An investigation into the murder of Suffolk wildlife photographer Julie Ward has been hindered by unrest in Kenya, her father has said.
Julie Ward's remains were found in a game reserve
John Ward, 73, from Bury St Edmunds, was recently told new DNA evidence had been found in excrement which was taken from the scene at the time.
Because of the recent trouble in Kenya he is unable to pursue it with the Kenyan authorities.
The burned remains of Miss Ward, 28, were found in a game reserve in 1988.
Businessman Mr Ward, 73, said: "I was contacted early last month with the evidence but I said do nothing until after the election.
"Now with what has happened we can't do anything. It is terrible out there.
"But it could have a positive result as the existing government was never at all co-operative."
'Good DNA sample'
Mr Ward had kept forensic samples he found himself at the scene in the Masai Mara Game Reserve in Kenya when he went to investigate the death.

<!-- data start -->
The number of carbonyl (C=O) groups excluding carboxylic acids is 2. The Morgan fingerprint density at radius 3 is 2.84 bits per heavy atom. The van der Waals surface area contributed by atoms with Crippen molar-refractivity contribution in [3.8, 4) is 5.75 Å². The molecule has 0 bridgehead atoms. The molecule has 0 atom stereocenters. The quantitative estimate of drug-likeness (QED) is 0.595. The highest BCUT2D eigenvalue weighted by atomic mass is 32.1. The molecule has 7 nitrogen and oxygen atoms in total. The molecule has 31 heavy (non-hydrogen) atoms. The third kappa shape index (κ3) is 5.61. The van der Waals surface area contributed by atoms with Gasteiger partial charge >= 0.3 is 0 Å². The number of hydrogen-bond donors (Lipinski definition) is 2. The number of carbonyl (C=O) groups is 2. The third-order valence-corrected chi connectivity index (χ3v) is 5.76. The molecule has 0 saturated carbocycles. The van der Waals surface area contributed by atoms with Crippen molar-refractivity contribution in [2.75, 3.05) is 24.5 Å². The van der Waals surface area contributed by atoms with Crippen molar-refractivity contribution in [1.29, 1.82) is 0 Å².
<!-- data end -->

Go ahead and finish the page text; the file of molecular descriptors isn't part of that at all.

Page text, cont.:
They were eventually handed over to Scotland Yard to see if they produced any links to killers.
They have now produced a good DNA sample on excrement found at the scene.
Mr Ward said: "They wanted to go to Kenya to do mouth swabs from a number of suspects who have said they have never been to the scene.
"If we could prove otherwise they would have some explaining to do."
But he has been delayed in checking out the DNA matches because of hitches over whether British authorities could investigate abroad.
Mr Ward successfully challenged a claim that human rights legislation prevented detectives from investigating certain crimes abroad, then a claim under the Police Act 1996 which he was told also prevented further investigation.
In 1988 at first the Kenya authorities claimed Miss Ward had been eaten by wild animals but Mr Ward managed to prove his daughter had been murdered.
Three men were later charged but acquitted at two separate trials of being involved in her murder.